The world’s biggest automaker Toyota Motor Corp. (TM) is planning to source lithium-ion batteries for its hybrid vehicles from Sanyo Electric Co. to keep pace with the growing demand for electric cars.

Sanyo, the world’s largest maker of rechargeable batteries, will supply cells for about 10,000 vehicles every year. Sanyo aims to quadruple sales to automakers by 2015 as demand for gasoline-electric cars increases. Toyota will begin using the lithium-ion batteries in 2011.

Panasonic EV Energy Co., Toyota’s joint venture with Panasonic Corp. (PC) is currently the sole supplier of nickel-metal hydride batteries. Panasonic plans to take over Sanyo and double production capacity to around 1 million units a year by the middle of 2010. The deal is awaiting regulatory approval.

Lithium-ion batteries have higher output and capacity than the nickel-metal hydride type that Toyota uses in the Prius and other hybrid vehicles. Demand for gasoline-electric vehicles has surged in Japan, helped by tax breaks and government subsidies to promote fuel-efficient automobiles.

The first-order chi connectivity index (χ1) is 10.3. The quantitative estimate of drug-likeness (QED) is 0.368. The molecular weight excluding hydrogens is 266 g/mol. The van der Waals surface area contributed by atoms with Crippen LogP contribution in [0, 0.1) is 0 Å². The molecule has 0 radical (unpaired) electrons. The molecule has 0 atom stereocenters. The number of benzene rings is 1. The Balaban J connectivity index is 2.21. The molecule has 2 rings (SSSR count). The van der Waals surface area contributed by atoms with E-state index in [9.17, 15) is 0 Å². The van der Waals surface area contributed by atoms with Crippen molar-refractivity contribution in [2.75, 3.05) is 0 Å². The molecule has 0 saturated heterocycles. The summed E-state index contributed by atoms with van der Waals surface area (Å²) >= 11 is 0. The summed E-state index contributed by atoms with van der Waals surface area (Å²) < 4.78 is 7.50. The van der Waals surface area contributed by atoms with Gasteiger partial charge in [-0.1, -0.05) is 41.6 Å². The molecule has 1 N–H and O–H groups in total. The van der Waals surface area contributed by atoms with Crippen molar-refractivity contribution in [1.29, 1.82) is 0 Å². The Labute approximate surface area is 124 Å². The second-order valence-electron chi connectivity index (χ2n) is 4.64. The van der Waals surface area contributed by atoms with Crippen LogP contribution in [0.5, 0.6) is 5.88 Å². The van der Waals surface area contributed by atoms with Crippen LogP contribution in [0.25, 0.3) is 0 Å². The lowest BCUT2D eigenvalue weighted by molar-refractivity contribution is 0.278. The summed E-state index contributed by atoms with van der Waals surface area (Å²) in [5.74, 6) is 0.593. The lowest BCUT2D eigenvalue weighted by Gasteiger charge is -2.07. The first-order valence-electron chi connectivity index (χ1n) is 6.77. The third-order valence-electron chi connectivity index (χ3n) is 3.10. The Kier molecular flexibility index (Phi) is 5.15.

Recently, Toyota stated that it has received about 10,000 orders for the Lexus HS250h sedan, the premium brand’s first dedicated hybrid car, in its first month of sale in Japan. The company aims to sell an average of 500 units a month. It plans to increase global production to 5.95 million units, up from the initial target of 5.8 million. Toyota also expects to sell 6.53 million units this year, up from an earlier projection for 6.5 million.

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